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Ben Cross: Non-Jewish Actor Who Excelled at Playing Jewish Roles

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Sean Alexander reflects on the Jewish roles of Ben Cross who passed away on August 18th.

Inevitably, the obituaries for actor, Ben Cross, who died yesterday aged 72 following a short illness, started with his starring (and arguably name-making) role in 1981’s Chariots of Fire, in which Cross played the real-life Jewish athlete Harold Abrahams. He and Eric Liddell (Ian Charleson) portrayed Jewish and Christian runners both competing for Olympic Gold in 1924. The film’s success – four Oscars, including Best Picture – was at that time a rare example of a ‘British’ film winning big at Hollywood’s most feted awards ceremony. 

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Cross as Harold Abrahams (left) in Chariots of Fire (1981)

Cross was born Harry Bernard Cross on December 16th, 1947 to a working-class and devoutly Catholic family in London. Like the New Testament Joseph, Cross’ early jobs included being a carpenter, becoming ‘Master Carpenter’ for the Welsh National Opera.   

From an early age, Cross’ predilection for acting was clear: aged 12 he even played ‘Jesus’ in a school pageant, as well as performing in a number of other grammar school plays.  Entering the RSC in 1977, Cross performed regularly at the Duke’s Playhouse, with roles in both the Jewish Arthur Miller’s Death of a Salesman and the Biblical musical Joseph and the Amazing Technicolor Dreamcoat

Cross’ career both before and after his signature role proves that his performance as the Jewish Abrahams was only one of a number of Jewish-centric roles.  Entering RADA in 1970, Cross’ graduation led to a first film role in 1977’s A Bridge Too Far, the screenplay for which was by William Goldman, himself a fourth generation American of Jewish emigrants. But it was Cross’ leading role in the 1978 production of Chicago (one of many stage successes for the Jewish Barry Weissler), playing lawyer Billy Flynn that was responsible for him winning the Chariots role. 

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As vampire Barnabas Collins in TV’s Dark Shadows (1991)

While the rest of Cross’ career failed to match the heady attention of Chariots of Fire, many of his roles continued in a Jewish vein.  1991’s TV revival of Dark Shadows saw Cross take the lead of the vampiric Barnabas Collins — Jews having long since been stereotyped as vampires and parasites.  Solomon (1997) saw Cross play the title role, whilst 2004’s Spartacus and 2010’s BenHur both included roles for Cross (as Glabrus and Emperor Tiberius respectively) that mined Jewish subject matter, if not to the same extent as their illustrious cinematic forebears.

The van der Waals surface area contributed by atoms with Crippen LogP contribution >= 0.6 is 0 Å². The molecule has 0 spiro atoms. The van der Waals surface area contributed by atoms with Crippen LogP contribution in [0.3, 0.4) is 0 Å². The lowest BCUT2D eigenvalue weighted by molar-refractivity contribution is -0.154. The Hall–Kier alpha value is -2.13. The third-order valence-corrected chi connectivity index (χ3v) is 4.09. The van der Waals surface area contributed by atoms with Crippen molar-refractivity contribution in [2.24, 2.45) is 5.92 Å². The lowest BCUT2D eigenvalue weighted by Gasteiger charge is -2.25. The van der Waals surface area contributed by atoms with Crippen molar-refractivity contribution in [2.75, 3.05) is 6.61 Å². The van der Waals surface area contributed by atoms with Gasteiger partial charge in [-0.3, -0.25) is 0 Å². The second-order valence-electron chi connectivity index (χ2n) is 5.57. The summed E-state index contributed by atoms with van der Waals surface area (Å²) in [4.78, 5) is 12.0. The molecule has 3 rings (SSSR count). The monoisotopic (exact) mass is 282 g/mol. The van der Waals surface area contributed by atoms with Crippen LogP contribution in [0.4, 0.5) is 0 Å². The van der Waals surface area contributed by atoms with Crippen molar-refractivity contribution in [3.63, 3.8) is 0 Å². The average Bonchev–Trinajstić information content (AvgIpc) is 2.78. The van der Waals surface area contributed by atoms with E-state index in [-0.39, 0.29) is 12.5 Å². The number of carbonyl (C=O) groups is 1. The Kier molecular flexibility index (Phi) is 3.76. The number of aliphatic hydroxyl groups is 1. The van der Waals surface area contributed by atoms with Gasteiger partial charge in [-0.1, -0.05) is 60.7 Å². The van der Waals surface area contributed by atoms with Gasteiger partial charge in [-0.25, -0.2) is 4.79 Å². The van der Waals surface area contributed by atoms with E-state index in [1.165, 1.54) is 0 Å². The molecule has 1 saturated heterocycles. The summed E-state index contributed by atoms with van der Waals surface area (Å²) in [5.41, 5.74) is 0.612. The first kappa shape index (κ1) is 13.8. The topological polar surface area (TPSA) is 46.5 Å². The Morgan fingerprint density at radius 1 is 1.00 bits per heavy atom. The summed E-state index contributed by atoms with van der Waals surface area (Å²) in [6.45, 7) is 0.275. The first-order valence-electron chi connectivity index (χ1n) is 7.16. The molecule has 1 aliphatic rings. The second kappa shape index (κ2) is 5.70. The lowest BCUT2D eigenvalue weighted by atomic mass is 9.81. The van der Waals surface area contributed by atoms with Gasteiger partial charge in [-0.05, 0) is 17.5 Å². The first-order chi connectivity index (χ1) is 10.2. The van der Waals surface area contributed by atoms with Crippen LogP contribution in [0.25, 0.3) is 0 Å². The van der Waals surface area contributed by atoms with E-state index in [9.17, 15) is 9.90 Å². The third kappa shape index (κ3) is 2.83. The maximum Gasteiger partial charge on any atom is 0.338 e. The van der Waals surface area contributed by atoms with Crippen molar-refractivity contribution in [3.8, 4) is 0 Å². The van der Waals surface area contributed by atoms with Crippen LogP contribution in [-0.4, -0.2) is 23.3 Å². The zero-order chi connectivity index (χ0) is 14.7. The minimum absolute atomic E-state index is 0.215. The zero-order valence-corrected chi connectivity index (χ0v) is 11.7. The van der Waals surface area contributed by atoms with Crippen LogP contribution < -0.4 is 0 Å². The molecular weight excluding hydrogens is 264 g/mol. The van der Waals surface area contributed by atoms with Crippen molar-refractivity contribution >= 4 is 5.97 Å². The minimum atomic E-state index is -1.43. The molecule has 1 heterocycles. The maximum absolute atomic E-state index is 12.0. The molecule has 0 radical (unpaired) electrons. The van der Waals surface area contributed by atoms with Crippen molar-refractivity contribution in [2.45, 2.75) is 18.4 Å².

2006 saw Cross play Rudolph Hess, second in command to Adolf Hitler in the BBC’s acclaimed Nuremberg: Nazis on Trial, a rare example of Cross playing someone on the opposite side of the Jewish divide.  2007’s When Nietzsche Wept saw Cross play Joseph Breuer opposite Armand Assante as the self-described anti-Semite philosopher. 

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Video cover for Solomon (1997)

In later years, Cross’ roles were largely in low budget fare or bit parts in major studio pictures.  One of these was as Sarek, father of the Vulcan Spock, in 2009’s reboot of the TV and film franchise, Star Trek, directed by the Jewish JJ (Jeffrey Jacob) Abrams.  The implicit Jewishness of the Vulcans had long since been established in the franchise: the Vulcan hand salute of greeting introduced by Spock actor Leonard Nimoy, having witnessed the same gesture as an orthodox Jew in boyhood.  Cross’ role as Sarek was brief and largely overlooked, but it nevertheless added to an already burgeoning list of credits playing Jewish or Jew-centric characters whether on stage, TV or film.   

Fittingly, Cross died on 18th August, 2020, in Vienna, that most celebrated of Jewish cities and home to father of psychotherapy, Sigmund Freud. 

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As Sarek, father of Spock, in the 2009 Star Trek reboot

Perhaps the BBC’s Religion Editor, Martin Bashir, best summed up Cross’ thespian legacy, and his most famous role, when he tweeted in tribute, ‘The Magnificent Ben Cross as Harold Abrahams in Chariots of Fire captured the burden of being an outsider, the hostility toward his Jewish antecedents and how even success is isolating.’

Cross’ Catholic upbringing may have made him an outsider in Jewish terms, but performance-wise his Jewish credentials were often second to none. 

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Sean Alexander is a PhD Candidate at Bangor University, exploring Jewishness and Judaism in the films of David Cronenberg.
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